This will be only the third one of these I've ever attended; the last was 5 or 6 years ago. It will also be my first solo outing at such an event. I tried singing Pitti-Sing (IIRC) at the first one I attended, 8 years ago, but not being much of a sightreader, that didn't really work too well. This time will be better: I've now worked "my" music in 3 lessons, and have several years of voice lessons under my belt, so I'm in much better vocal shape now.

In such informal settings, it's perfectly OK for the women to sing along w/ the men's chorus and vice versa, to make all the punny, silly or smart-alecky comments you could never get away with in a performance situation, to mug and make melodramatic gestures; in short, to have a grand time in a room full of people of a similar bent. This is gonna be so much fun!

I'll be traveling with a fellow mezzo & her husband and won't be the least bit surprised if she and I end up singing all the way up, reviewing our respective solo turns and reminding each other of the alto lines in the choruses. Good thing her husband likes to sing along; that'll make it easier for him to put up with the two of us. TW, on the other hand, is completely and utterly not interested in any of these proceedings, so he'll be spending that weekend at the cabin, or working on the shed, or perhaps drooling over his woodworking books and magazines, designing and redesigning the workshop of his dreams.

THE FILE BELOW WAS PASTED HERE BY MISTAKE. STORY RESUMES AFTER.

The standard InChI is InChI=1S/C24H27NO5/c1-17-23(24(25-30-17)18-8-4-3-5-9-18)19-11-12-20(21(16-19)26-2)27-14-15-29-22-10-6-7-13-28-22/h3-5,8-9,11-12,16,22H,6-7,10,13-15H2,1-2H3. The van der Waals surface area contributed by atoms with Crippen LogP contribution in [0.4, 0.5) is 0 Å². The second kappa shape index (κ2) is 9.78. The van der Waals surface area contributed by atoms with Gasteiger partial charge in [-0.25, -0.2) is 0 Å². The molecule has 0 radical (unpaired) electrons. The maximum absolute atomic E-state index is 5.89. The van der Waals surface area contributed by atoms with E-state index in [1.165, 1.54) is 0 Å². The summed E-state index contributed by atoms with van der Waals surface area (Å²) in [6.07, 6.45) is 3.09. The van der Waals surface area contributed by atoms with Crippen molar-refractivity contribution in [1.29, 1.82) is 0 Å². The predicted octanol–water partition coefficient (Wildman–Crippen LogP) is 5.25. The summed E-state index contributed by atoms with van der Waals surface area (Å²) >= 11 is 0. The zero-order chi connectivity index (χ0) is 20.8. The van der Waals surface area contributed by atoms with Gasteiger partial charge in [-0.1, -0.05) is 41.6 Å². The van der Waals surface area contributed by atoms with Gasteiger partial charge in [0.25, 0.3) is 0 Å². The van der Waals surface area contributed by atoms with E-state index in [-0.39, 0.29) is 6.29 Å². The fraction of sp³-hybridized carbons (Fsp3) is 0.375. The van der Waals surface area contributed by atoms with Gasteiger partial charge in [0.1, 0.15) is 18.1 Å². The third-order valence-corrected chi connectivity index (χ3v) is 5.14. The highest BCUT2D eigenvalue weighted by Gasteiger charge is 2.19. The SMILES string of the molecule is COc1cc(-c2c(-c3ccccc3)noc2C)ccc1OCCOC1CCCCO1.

The trial is almost upon us

This is the week the plumbers come to dig up our original sewer line and replace it with a new one, one that isn't corroded and which has the correct slope. I'm taking off work today and tomorrow, TW is taking Thursday & Friday. Naturally, the company called to say they didn't think they'd need all four days, so they won't start until tomorrow. Since I was already scheduled to be off work, I'm using the time for "fun" stuff like grocery shopping and laundry. Especially laundry, since we need to get the clean stuff out of the laundry "room". After all, that's where the sewer main comes into the house and therefore where they'll have to break up the concrete basement floor to replace it. I've experienced the "joys" of concrete dust before, when my parents added a bathroom basement (there's nothing quite like being awakened early on a Saturday morning by the sound of a saw ripping through 6" of concrete!) - I'm not looking forward to this.

Two small mercies: they won't be showing up until 8 tomorrow so I'll have time to sleep in a little and still finish breakfast before they start tearing things up, and they assured me they'll be turning the water back on after they finish each day's work, so we will be able to do dishes and take care of personal hygiene between Wednesday morning and Friday afternoon.